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Protesters Celebrate As Army Halts Dakota Access Pipeline Work

TodayNewsReview / General / Business / Protesters Celebrate As Army Halts Dakota Access Pipeline Work 249 Views

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A day that began with prayers ended with victory dances Sunday as Native Americans and environmentalists here celebrated the news that President Obama's administration would halt construction of the Dakota Access pipeline.

In the most substantial blow yet to the much-contested pipeline, the U.S. Army Corps of Engineers denied an easement for the pipeline to cross Lake Oahe, a Corps reservoir on the Missouri River in North Dakota. That remained the only contested portion of the 1,172-mile pipeline, which is nearly completed.

Dakota Access did not respond to a request for comment Sunday evening, but a pro-pipeline group called the decision "purely political."

The pipeline was set to cross the river a half-mile from the Standing Rock Sioux reservation border. Tribal members have for months protested the project, worried that a pipeline breach could threaten their drinking water supplies.

"Although we have had continuing discussion and exchanges of new information with the Standing Rock Sioux and Dakota Access, it's clear that there's more work to do," Jo-Ellen Darcy, the Army's assistant secretary for civil works said in a statement Sunday afternoon. "The best way to complete that work responsibly and expeditiously is to explore alternate routes for the pipeline crossing."

Darcy said the pipeline should undergo an environmental impact statement — a process that could drag on for months. The decision means construction will likely not be completed during Obama's remaining weeks in office.

President-elect Donald Trump's administration, widely viewed as more friendly to energy interests, could reverse the Corps' decision after he takes office Jan. 20.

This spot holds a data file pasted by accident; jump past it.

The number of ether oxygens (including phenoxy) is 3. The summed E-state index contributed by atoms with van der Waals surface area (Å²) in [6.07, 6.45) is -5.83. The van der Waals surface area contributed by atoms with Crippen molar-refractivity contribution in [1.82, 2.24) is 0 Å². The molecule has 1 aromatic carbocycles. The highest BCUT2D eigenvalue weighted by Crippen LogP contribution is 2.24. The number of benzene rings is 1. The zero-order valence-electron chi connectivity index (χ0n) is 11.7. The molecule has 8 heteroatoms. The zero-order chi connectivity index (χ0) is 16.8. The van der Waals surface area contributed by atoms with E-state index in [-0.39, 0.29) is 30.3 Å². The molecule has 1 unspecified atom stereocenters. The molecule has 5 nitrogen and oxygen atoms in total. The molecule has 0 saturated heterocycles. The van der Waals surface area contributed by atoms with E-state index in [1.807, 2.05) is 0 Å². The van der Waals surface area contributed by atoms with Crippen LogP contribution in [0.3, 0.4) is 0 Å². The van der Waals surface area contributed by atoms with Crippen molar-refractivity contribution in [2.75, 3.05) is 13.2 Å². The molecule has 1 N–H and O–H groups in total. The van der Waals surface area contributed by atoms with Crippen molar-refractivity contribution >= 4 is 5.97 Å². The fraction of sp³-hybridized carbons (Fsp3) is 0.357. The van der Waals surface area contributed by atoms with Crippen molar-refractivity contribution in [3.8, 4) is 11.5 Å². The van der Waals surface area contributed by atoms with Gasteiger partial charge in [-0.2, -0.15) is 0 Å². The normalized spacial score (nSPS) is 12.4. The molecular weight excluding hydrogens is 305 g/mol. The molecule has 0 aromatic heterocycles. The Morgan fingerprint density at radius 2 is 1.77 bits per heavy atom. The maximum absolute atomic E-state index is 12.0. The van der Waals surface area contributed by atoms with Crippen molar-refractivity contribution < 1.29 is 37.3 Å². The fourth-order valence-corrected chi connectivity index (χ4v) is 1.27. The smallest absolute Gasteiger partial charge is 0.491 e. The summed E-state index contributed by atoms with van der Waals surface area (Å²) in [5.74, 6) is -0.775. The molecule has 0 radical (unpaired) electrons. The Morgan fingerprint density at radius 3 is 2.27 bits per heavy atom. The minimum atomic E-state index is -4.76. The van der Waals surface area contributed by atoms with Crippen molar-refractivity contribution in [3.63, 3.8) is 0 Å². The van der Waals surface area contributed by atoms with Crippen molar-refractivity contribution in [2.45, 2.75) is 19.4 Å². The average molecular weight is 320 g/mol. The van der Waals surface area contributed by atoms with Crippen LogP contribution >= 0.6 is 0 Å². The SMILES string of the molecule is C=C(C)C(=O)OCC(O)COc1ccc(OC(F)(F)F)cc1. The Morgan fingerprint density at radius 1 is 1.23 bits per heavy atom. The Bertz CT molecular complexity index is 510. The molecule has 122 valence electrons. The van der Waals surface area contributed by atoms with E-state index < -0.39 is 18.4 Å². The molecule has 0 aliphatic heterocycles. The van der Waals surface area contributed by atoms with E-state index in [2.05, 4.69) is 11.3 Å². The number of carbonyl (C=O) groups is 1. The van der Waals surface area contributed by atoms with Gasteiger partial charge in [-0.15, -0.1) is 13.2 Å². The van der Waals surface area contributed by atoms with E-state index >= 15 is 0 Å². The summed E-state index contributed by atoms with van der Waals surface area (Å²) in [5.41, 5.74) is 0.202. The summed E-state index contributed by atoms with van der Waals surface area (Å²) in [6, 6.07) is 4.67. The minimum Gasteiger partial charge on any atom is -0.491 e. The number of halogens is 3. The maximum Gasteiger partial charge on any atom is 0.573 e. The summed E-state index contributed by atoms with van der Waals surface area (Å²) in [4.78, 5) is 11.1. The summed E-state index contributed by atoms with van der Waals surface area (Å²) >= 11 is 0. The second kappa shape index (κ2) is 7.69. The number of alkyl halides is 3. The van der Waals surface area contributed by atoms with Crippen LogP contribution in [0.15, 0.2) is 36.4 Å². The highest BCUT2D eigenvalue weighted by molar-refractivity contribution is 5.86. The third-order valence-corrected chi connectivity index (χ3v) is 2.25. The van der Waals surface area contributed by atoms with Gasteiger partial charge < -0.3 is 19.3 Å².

The news spread quickly across the snow-covered protest camp in North Dakota, home to an expansive array of teepees, motorhomes and tents. Standing Rock Chairman Dave Archambault II took the microphone at the camp's central fire after speaking with Army officials.

"I'm telling you, this is true," he said. "You know how rumors spread."

Geraldine Agard, a 63-year-old member of the Standing Rock Sioux, gave credit to the prayers of those filling the camp for Sunday's decision. Earlier in the day, campers joined arms in creating what they said was the world's largest prayer circle.

"I'm so thrilled I'm here today," she said. "I'm still in shock."

Yet even as men and women began drumming and dancing around the fire, many Native Americans were unconvinced that Sunday's news was the end.

"It's not over. It's never over," said a Standing Rock member who gave his name as Ghost. "They say one thing and do another."

Craig Stevens, spokesman for the pro-pipeline Midwest Alliance for Infrastructure Now, said the decision was a rejection of the entire regulatory and judicial system, as well as a repudiation of the Corps' previous decisions to green-light the project.

"With President-elect Trump set to take office in a 47 days," he said in a statement, "we are hopeful that this is not the final word on the Dakota Access pipeline."

www.usatoday.com/story/news/nation-now/2016/12/04/standing-rock-tribe-says-army-halt-dakota-access-pipeline/94966882/

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